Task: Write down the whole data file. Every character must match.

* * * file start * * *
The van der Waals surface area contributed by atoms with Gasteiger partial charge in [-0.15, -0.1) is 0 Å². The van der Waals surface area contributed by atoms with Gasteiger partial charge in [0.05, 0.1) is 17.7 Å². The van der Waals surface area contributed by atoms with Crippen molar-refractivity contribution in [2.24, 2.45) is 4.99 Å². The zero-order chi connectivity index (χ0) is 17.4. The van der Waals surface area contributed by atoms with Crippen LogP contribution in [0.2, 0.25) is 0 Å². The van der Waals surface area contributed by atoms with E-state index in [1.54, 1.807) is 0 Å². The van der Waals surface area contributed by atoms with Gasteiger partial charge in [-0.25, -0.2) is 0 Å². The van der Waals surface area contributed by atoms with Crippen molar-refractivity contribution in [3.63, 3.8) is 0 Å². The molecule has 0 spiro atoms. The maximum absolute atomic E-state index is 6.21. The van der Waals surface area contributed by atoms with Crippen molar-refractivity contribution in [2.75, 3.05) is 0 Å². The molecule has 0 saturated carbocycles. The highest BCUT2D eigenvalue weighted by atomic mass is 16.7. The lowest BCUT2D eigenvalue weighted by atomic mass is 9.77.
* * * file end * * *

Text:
The van der Waals surface area contributed by atoms with Gasteiger partial charge in [-0.15, -0.1) is 0 Å². The van der Waals surface area contributed by atoms with Gasteiger partial charge in [0.05, 0.1) is 17.7 Å². The van der Waals surface area contributed by atoms with Crippen molar-refractivity contribution in [2.24, 2.45) is 4.99 Å². The zero-order chi connectivity index (χ0) is 17.4. The van der Waals surface area contributed by atoms with Crippen LogP contribution in [0.2, 0.25) is 0 Å². The van der Waals surface area contributed by atoms with E-state index in [1.54, 1.807) is 0 Å². The van der Waals surface area contributed by atoms with Gasteiger partial charge in [-0.25, -0.2) is 0 Å². The van der Waals surface area contributed by atoms with Crippen molar-refractivity contribution in [3.63, 3.8) is 0 Å². The molecule has 0 spiro atoms. The maximum absolute atomic E-state index is 6.21. The van der Waals surface area contributed by atoms with Crippen molar-refractivity contribution in [2.75, 3.05) is 0 Å². The molecule has 0 saturated carbocycles. The highest BCUT2D eigenvalue weighted by atomic mass is 16.7. The lowest BCUT2D eigenvalue weighted by atomic mass is 9.77.